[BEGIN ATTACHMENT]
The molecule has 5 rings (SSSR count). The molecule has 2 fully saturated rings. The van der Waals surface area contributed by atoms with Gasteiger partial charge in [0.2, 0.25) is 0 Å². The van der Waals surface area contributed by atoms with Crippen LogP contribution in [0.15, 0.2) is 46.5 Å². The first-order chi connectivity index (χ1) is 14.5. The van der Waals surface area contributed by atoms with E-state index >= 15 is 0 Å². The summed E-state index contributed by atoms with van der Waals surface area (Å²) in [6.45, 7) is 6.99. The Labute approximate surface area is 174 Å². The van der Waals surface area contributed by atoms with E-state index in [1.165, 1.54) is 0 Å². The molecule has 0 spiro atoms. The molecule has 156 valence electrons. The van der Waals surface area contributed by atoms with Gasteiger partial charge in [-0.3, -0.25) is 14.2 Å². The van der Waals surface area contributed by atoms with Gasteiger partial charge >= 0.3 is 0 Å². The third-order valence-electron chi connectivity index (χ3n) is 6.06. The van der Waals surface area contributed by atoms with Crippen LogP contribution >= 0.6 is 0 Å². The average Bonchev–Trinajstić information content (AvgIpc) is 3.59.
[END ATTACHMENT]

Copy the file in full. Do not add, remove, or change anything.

The molecule has 5 rings (SSSR count). The molecule has 2 fully saturated rings. The van der Waals surface area contributed by atoms with Gasteiger partial charge in [0.2, 0.25) is 0 Å². The van der Waals surface area contributed by atoms with Crippen LogP contribution in [0.15, 0.2) is 46.5 Å². The first-order chi connectivity index (χ1) is 14.5. The van der Waals surface area contributed by atoms with E-state index >= 15 is 0 Å². The summed E-state index contributed by atoms with van der Waals surface area (Å²) in [6.45, 7) is 6.99. The Labute approximate surface area is 174 Å². The van der Waals surface area contributed by atoms with E-state index in [1.165, 1.54) is 0 Å². The molecule has 0 spiro atoms. The molecule has 156 valence electrons. The van der Waals surface area contributed by atoms with Gasteiger partial charge in [-0.3, -0.25) is 14.2 Å². The van der Waals surface area contributed by atoms with Gasteiger partial charge >= 0.3 is 0 Å². The third-order valence-electron chi connectivity index (χ3n) is 6.06. The van der Waals surface area contributed by atoms with Crippen LogP contribution >= 0.6 is 0 Å². The average Bonchev–Trinajstić information content (AvgIpc) is 3.59.